23 MAR 2019
Research led by the University of Southampton suggests that rogue waves are occurring less often, but becoming more extreme.
Waves are classed as rogue when they are over twice the height of the average sea state around them. From trough to peak, past observations have put some at over 30 meters (98 feet) high. The fiercest are capable of damaging or sinking ships, can wound or kill crew members and on occasions have swept people off the shoreline and out to sea.
A team from the University of Southampton and The National Oceanography Centre (NOC) examined over 20 years of information (sourced between 1994-2016) from 15 buoys which provide surface data along the U.S. western seaboard – stretching from Seattle in the north to San Diego in the south.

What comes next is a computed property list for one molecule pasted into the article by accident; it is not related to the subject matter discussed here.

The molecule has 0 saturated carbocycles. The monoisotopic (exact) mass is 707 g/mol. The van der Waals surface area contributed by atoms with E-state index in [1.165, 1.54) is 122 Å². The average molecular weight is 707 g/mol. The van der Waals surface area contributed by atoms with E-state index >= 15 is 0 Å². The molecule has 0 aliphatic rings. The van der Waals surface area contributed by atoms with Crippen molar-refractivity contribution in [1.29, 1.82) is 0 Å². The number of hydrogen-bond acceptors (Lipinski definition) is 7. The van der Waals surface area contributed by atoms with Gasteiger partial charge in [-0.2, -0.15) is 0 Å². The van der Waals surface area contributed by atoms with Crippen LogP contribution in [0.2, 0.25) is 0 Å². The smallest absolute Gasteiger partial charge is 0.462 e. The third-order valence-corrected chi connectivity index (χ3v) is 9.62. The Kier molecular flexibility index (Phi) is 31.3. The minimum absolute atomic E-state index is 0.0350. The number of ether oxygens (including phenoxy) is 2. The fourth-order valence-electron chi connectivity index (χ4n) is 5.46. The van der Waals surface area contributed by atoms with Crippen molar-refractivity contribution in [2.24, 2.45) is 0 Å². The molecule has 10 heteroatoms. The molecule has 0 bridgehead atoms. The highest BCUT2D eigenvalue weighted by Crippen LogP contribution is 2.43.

The data showed instances of rogue waves fell slightly, but that rogue wave size, relative to the background sea, increased. Rogue waves are more prevalent and of greater severity in the winter months and are happening with increasing frequency within calmer background seas.
Rogue waves along the western shoreline of the U.S. have fatally swept people out to sea at Point Reyes, Maverick’s beach, and Arcata, in California, and Depoe Bay, Oregon. In the year 2000, the NOAA research vessel R/V Ballena capsized off Point Conception, California, and in 2006, M/V Westwood Pomona encountered a rogue wave off Port of Coos Bay, injuring one person and damaging the vessel.